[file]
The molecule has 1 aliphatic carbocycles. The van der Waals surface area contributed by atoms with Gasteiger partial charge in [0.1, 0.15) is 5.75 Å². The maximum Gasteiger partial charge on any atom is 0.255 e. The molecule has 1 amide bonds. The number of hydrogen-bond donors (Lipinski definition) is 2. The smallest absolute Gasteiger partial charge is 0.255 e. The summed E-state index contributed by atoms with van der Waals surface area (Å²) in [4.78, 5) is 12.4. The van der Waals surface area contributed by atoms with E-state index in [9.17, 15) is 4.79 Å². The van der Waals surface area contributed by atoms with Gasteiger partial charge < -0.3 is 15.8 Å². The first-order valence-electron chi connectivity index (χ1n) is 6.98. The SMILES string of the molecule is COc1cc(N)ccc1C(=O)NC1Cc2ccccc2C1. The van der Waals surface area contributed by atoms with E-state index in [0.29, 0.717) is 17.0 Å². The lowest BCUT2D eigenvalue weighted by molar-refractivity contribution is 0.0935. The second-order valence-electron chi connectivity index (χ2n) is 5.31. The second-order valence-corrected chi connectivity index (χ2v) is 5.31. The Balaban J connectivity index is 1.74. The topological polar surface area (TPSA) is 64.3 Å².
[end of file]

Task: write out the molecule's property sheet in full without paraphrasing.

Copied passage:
The molecule has 1 aliphatic carbocycles. The van der Waals surface area contributed by atoms with Gasteiger partial charge in [0.1, 0.15) is 5.75 Å². The maximum Gasteiger partial charge on any atom is 0.255 e. The molecule has 1 amide bonds. The number of hydrogen-bond donors (Lipinski definition) is 2. The smallest absolute Gasteiger partial charge is 0.255 e. The summed E-state index contributed by atoms with van der Waals surface area (Å²) in [4.78, 5) is 12.4. The van der Waals surface area contributed by atoms with E-state index in [9.17, 15) is 4.79 Å². The van der Waals surface area contributed by atoms with Gasteiger partial charge < -0.3 is 15.8 Å². The first-order valence-electron chi connectivity index (χ1n) is 6.98. The SMILES string of the molecule is COc1cc(N)ccc1C(=O)NC1Cc2ccccc2C1. The van der Waals surface area contributed by atoms with E-state index in [0.29, 0.717) is 17.0 Å². The lowest BCUT2D eigenvalue weighted by molar-refractivity contribution is 0.0935. The second-order valence-electron chi connectivity index (χ2n) is 5.31. The second-order valence-corrected chi connectivity index (χ2v) is 5.31. The Balaban J connectivity index is 1.74. The topological polar surface area (TPSA) is 64.3 Å².